Breaking Free from an Old Me
“I know how it feels to be discriminated, I won’t do the same to others.” Says the thirteen-year-old Kompheak, one of One Goal’s premier soccer players in Svay Chek, Banteay Meanchey province.
Coming from a poverty-stricken family meant that Kompheak was subject to discrimination in her childhood. This impacted her severely and resulted in her developing negative thoughts towards herself and others. She was scared to make new friends and was very apprehensive in approaching anyone.
After the completion of assessment and outreach sessions in May 2018, Kompheak was chosen to participate in One Goal’s program. “Initially, she was very shy and reluctant in mingling and participating with others. She was extremely defensive and used to constantly withdraw from interacting with men,” says Ravy, Technical Programme Coordinator for Youth.
“What I like most about the programme is the football because it is fun and it allows me to meet many people and make new friends.”
“We noticed a dramatic change in her behaviour after the second session of life skills teaching, she was braver in answering questions and participated more actively in group discussions.”, continues Ravy. Kompheak is a lot more active in class and on the football court; she likes to help her friends, she is keen to learn and contribute ideas and find solutions as an active member of the team. In fact, she hasn’t skipped class even once. “I have learnt a lot from this programme including how to think positively, how to cope with stress and how to work in a team,” says Kompheak with her charming smile and bright eyes.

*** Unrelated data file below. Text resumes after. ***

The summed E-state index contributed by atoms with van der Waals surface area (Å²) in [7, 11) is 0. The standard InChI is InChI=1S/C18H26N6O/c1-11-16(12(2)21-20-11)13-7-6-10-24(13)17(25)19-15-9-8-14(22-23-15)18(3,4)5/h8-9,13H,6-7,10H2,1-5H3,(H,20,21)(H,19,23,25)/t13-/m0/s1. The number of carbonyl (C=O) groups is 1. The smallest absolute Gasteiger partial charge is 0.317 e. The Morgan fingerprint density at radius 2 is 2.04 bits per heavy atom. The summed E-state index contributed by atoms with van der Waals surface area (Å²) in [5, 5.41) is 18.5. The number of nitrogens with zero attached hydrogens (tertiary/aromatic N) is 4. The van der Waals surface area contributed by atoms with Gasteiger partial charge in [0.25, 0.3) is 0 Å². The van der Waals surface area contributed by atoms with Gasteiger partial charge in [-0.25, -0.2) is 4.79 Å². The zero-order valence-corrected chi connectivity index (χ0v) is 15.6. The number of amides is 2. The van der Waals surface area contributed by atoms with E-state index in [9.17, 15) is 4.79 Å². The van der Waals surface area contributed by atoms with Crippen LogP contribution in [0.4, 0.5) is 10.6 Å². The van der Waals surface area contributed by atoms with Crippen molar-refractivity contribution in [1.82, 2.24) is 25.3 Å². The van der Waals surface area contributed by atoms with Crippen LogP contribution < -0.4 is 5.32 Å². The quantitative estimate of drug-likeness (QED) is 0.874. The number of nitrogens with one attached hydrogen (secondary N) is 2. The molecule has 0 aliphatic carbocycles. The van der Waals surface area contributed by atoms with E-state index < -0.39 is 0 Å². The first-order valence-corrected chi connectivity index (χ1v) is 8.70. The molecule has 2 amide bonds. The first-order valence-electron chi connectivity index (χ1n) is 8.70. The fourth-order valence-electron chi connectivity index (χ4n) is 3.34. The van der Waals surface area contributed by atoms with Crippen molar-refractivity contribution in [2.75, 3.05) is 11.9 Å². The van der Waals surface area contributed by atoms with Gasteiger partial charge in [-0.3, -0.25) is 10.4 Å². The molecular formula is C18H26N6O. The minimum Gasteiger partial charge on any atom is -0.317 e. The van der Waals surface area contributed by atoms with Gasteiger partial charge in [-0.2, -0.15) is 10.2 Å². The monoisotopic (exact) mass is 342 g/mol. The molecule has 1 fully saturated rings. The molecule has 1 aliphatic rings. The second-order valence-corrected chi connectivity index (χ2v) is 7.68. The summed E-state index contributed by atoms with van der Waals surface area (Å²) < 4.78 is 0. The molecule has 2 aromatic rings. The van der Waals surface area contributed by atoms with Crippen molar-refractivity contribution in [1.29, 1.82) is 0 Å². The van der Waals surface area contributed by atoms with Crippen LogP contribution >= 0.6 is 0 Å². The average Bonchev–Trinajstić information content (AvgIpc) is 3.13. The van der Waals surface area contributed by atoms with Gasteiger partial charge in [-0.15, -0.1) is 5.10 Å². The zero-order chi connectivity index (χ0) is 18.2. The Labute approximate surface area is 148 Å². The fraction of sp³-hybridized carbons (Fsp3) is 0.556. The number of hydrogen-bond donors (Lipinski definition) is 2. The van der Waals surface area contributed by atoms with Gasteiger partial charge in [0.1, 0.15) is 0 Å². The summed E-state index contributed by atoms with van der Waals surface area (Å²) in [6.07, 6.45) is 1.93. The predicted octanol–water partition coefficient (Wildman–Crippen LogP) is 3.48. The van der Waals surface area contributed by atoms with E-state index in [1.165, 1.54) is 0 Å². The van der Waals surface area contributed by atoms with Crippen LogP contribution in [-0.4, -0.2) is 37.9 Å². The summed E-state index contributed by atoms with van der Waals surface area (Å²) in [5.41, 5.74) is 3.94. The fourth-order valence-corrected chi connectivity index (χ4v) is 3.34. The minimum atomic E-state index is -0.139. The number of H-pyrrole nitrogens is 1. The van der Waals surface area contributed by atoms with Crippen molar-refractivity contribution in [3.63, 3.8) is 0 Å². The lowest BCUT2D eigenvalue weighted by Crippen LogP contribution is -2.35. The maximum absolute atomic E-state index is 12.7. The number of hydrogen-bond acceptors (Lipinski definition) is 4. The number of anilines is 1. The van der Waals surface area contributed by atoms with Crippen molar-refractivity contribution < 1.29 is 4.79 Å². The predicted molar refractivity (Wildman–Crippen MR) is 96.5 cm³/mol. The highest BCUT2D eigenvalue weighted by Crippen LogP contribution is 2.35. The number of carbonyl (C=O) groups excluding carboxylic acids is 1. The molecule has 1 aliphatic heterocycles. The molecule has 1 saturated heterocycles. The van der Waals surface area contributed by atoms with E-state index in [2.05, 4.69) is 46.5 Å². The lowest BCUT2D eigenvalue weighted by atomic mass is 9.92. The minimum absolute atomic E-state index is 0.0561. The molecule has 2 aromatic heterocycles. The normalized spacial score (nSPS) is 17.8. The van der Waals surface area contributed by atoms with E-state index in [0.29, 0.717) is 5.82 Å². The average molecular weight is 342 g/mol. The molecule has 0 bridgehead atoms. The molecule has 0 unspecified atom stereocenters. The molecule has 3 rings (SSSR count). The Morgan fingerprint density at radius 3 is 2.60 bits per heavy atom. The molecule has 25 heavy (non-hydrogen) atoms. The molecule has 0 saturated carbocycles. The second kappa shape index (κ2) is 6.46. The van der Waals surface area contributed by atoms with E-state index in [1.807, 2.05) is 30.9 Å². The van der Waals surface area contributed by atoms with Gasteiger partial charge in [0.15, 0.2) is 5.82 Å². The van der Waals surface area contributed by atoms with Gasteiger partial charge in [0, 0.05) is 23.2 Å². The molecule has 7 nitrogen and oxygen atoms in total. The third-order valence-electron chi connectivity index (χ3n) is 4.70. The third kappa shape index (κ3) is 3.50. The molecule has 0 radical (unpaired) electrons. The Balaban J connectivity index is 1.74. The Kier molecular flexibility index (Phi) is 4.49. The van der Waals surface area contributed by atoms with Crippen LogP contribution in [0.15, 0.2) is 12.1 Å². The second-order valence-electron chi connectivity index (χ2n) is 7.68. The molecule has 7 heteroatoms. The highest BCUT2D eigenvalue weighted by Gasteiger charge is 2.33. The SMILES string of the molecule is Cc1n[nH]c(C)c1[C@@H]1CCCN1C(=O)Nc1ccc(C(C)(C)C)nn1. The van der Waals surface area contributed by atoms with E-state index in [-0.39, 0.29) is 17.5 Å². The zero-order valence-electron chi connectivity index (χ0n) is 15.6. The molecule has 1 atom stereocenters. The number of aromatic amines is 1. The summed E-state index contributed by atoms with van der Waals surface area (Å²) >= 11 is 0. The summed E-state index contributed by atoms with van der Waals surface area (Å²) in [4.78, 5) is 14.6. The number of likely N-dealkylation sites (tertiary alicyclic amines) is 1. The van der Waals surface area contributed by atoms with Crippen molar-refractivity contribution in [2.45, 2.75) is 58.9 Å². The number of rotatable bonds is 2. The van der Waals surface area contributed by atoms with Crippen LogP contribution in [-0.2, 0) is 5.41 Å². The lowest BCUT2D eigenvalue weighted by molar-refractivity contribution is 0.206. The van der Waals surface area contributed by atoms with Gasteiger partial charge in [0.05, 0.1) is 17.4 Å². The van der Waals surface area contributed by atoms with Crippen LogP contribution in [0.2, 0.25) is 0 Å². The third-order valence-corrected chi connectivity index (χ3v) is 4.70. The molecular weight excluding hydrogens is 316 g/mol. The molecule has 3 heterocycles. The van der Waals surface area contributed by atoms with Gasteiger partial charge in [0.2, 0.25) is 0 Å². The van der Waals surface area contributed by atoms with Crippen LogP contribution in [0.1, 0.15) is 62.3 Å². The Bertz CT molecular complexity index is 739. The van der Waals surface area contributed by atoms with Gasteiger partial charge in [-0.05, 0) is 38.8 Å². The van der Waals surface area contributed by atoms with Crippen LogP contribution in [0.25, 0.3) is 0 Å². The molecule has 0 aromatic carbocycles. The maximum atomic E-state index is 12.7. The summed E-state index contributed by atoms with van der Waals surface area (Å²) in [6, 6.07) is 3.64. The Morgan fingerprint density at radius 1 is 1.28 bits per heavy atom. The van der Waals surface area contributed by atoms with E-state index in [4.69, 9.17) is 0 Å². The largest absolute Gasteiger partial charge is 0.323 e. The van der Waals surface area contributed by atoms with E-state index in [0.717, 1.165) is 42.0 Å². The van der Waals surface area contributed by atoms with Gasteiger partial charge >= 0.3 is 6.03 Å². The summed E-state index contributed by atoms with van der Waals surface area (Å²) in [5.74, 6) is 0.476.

She goes on further to say: “What I like most about the programme is the football because it is fun and it allows me to meet many people and make new friends.” And without any hesitation, she says: “Alcohol and Drugs are bad for one’s health and are socially disvalued, that’s why I say NO to them. I’d rather spend time playing a sport for health and fun.”
Apart from school and One Goal’s sessions, Kompheak spends her time doing household chores and teaching kids in her village. She shares: “I like to teach them; it makes me happy and reminds me of my childhood when I first learnt how to pronounce alphabets.”
Her renewed energy of boldness and confidence has resulted in Kompheak actively involving herself in other events conducted by World Vision to promote child rights and against child violence. With a beautiful dream for her future in mind, Kopheak shares: “I want to be an NGO staff. My neighbour says I am brave when I interact with people and it’s what this job requires.” she ends enthusiastically.
With support from Smart Axiata, World Vision’s One Goal programme targets adolescents and youth experiencing vulnerability and engages with them by providing high-quality football and life skills training. One Goal works with and supports the youth to value themselves, form strong relationships with their peers and communities and enables them to make positive decisions and take control of their future. As part of a year-long project, One Goal is expected to create a positive impact on the youth by driving them away from violence, drug abuse and other negative habits through training in resilience skills and by introducing them to the positive power of sport.
In 2018, 1,200 young people from 11 districts across Cambodia have been positively impacted by this programme. Next year the programme will scale further and will directly benefit 2,000 more young people.
This story is written by Chanthany Chea, a communicator with World Vision.